Wednesday, 25 February 2009

Cabinet War Minutes: A Democratic Tragedy

So Jack Straw has vetoed the release of the Cabinet minutes, requested under the Freedom of Information act, regarding the decision to go to war in Iraq?

The dual justifications that have been offered for this unprecedented move are as spurious as they are contradictory.

First off, we are told, to release Cabinet minutes would be to severely impinge on the functioning of our democracy. In the wake of public exposure, future Cabinet discussions would see ministers afraid to talk frankly, in case those minutes were also one day thrown into the public eye. The openness of debate would be stifled and unpopular opinions would be muted: no one would want to look like a villain should the minutes, once again, fall into the ‘wrong’ hands of the blame-hungry public.

Then we are told that Cabinet minutes aren’t all that useful anyway. They are not complete records of the discussions held, merely generalized accounts made vague and superficial. They wouldn’t be much help for investigators trying get to the bottom of the questions they have about Iraq anyway, and to release them would therefore be an unwarranted violation of Cabinet privacy.

So to recap: the minutes can’t be released because they will expose the views and arguments of the participants to a public scrutiny so severe that it will inhibit future Cabinets from being able to speak freely again. And yet there would be absolutely no information worth hearing in them anyway because the views and arguments of individual participants are not recorded in these generalized and vague bureaucratic accounts.


Beside the overt case of logical incoherency in the position, there are other flaws to be found. Not least of all in the huge conflict of interests shown in the fact that the man making the decision to place the veto – Justice Secretary Jack Straw – is himself a member of the Cabinet in question – as former Foreign Secretary – and thus stands to be damaged should the minutes get out and prove unflattering. In other words: a man who knows exactly what was said and would, himself, be on the revealed record, has decided that it would better if we didn’t know what went on that fateful day.

And, of course, current Prime Minister Gordon Brown would also have been in Blair’s cabinet at the time. Would he, perhaps, be worried too at letting the public hear his views in the build-up to the invasion, now he has spent so much time trying to distance himself from his predecessor’s war?

Apart from this seemingly criminal conspiracy to cover up the deliberations that led to an unjustified war with no basis in international law and in which – at the very least – over ninety thousand people have died, the argument that such confidentiality is needed to protect the functioning of the Cabinet, and of our democracy, is merely a smoke and mirrors appeal to Parliamentary procedure that obfuscates reality and turns truth onto its head.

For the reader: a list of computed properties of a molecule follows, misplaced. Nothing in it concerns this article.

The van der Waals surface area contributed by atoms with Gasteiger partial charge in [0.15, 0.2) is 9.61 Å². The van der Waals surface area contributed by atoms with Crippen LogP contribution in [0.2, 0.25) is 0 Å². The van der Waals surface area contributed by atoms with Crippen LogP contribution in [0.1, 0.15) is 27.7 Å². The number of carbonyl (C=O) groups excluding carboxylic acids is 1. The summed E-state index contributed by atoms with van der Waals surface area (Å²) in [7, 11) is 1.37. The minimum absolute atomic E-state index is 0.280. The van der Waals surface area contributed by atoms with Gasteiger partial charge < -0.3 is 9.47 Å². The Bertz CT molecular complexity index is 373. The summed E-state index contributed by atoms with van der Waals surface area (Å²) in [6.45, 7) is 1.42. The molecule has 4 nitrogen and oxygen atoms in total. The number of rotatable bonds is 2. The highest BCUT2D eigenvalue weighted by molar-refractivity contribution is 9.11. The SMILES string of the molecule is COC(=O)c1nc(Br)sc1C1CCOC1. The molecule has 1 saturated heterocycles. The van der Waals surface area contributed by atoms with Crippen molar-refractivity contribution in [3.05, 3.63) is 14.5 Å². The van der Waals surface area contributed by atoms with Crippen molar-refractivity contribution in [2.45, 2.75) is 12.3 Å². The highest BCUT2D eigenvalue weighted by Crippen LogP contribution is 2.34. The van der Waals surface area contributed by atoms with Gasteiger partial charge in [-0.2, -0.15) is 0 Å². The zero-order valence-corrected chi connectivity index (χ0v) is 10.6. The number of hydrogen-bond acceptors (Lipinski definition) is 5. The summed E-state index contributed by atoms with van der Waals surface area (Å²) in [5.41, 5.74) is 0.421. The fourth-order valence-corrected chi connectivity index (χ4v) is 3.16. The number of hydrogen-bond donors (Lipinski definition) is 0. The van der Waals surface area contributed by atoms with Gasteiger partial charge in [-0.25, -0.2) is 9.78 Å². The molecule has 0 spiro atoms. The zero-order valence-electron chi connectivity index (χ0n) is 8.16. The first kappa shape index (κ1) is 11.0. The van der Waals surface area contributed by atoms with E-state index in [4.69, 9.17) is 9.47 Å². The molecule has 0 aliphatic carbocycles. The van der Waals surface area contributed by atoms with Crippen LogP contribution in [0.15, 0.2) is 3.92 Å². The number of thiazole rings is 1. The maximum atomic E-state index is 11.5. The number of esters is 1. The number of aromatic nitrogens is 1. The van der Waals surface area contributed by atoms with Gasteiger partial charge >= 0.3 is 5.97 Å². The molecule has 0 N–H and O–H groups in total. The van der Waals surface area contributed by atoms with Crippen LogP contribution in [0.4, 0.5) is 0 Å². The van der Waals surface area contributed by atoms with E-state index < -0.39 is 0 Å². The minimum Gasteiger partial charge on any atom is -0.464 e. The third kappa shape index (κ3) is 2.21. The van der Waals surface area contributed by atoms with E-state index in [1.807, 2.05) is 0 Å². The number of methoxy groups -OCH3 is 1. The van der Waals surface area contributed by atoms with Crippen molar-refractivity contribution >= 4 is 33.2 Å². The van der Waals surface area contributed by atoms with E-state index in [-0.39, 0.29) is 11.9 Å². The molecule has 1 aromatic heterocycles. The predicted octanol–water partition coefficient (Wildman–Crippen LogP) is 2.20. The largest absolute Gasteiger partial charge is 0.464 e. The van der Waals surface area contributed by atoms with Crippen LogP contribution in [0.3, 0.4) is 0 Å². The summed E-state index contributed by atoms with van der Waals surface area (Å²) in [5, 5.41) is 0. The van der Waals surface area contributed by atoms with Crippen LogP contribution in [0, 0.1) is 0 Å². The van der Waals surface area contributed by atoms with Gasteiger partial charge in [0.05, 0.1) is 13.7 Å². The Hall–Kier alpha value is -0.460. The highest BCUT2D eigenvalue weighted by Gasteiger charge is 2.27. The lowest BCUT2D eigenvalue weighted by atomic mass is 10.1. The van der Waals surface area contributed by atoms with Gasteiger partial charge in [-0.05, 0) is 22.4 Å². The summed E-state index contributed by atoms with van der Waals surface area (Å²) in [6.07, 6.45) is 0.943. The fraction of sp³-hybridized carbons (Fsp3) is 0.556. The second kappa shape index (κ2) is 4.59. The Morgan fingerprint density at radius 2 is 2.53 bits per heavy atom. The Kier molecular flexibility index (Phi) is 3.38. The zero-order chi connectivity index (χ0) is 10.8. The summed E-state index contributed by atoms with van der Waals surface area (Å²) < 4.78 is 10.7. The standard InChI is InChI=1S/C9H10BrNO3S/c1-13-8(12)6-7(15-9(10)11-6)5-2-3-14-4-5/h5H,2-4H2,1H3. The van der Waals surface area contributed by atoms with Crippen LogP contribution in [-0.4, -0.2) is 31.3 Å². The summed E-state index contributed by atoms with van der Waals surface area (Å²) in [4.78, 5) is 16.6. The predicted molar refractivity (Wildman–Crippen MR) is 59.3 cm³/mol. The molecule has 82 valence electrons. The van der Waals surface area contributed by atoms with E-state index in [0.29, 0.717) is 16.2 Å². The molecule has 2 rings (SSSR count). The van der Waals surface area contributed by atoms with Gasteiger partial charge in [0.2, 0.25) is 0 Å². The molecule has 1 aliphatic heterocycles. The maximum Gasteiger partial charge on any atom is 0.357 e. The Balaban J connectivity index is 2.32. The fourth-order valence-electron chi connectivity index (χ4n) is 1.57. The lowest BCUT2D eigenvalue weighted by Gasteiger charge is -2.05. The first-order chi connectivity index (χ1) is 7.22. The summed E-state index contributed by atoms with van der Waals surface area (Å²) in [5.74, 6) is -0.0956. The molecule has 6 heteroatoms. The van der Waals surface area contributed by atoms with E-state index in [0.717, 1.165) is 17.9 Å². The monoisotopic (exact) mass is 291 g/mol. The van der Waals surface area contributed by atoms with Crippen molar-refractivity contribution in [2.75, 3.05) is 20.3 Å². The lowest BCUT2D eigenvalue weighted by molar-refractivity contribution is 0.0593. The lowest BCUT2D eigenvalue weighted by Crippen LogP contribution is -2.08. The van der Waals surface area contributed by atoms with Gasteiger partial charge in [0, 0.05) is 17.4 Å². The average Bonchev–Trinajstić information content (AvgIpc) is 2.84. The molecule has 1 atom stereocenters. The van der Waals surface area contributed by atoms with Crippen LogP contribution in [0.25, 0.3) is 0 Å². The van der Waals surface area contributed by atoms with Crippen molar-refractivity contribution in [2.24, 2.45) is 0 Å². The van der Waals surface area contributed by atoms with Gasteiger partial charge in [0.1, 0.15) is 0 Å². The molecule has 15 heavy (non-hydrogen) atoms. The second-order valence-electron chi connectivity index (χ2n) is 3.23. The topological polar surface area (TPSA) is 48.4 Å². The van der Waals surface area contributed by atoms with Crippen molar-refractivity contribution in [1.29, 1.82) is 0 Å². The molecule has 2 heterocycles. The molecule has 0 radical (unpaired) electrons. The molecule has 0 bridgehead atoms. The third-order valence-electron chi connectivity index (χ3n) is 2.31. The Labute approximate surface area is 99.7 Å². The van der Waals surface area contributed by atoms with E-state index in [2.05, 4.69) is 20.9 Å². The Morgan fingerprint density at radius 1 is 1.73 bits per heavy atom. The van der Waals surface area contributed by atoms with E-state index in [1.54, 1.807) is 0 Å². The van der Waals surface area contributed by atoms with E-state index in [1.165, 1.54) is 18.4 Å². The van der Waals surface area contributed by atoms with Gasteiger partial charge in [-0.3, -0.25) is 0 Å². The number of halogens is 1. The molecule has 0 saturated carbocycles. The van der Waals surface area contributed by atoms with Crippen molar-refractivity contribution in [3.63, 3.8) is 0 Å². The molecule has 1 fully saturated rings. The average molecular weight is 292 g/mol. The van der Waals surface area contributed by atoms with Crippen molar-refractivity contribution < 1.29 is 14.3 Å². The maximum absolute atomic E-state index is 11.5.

Yes, in some cases, the privacy of certain meetings arguably is a crucial factor in their ability to work successfully. People want to know that when discussing important life and death issues, they can ‘think out loud’ without risk of censure or reproach, exploring all the options available regardless of their public popularity or political expediency.

But at the end of the day, truly democratic government is – above all else – meant to be accountable to the people, and in the case of our democratically elected government’s decision to go into Iraq in 2003, the people want to know why such a catastrophic decision was made when there was no evidence for Saddam’s alleged weapons of mass destruction, no basis for the invasion in international law, massive opposition to war coming from the citizenry, legal council from the Attorney General at the time advising the government that the war would be illegal, and the vehement disavowal of the attacks from a former Foreign Secretary, Robin Cook, which led to his resignation.

This is not a case of invasion of privacy, or of impeding the function of democracy. This is a demand to our elected government that they take account for their decision to send our citizens off to die in a war that did not need to happen. This is a call for an explanation as to why we have the blood on our hands of nearly a hundred thousand innocent Iraqis after an invasion took place on a tissue of lies.

As there was enough intelligence at the time of the invasion for people like me, a university undergraduate with a library card and a laptop, to know that Iraq posed no immediate threat to the United Kingdom or America, and as the subsequent war which these Cabinet discussions put into action has been a prolonged and murderous affair, to see the minutes of that meeting is to try to understand, in the shadow of our suspicions, the basis by which such a deadly decision was made.

On Iraq, the facts are quite simple: we were either taken to war through blind idiocy, or we were taken to war on an intentional lie. If anything, the strength of our democracy is more threatened by the idea that our government could have absolute immunity when it comes to committing such war-crimes, than it ever could be by our simply finding out that our government is merely stacked with idiots.

The demand to see these minutes was not a demand to set a legal precedent denying Cabinet members the privacy of free and open discussion. It was a demand to set a legal precedent for accountability when demonstrably flawed decisions lead to deadly and destructive results. Jack Straw’s self-serving decision to veto this request, therefore, should be seen only for what it is: yet another duplicitous move in this ongoing democratic tragedy.

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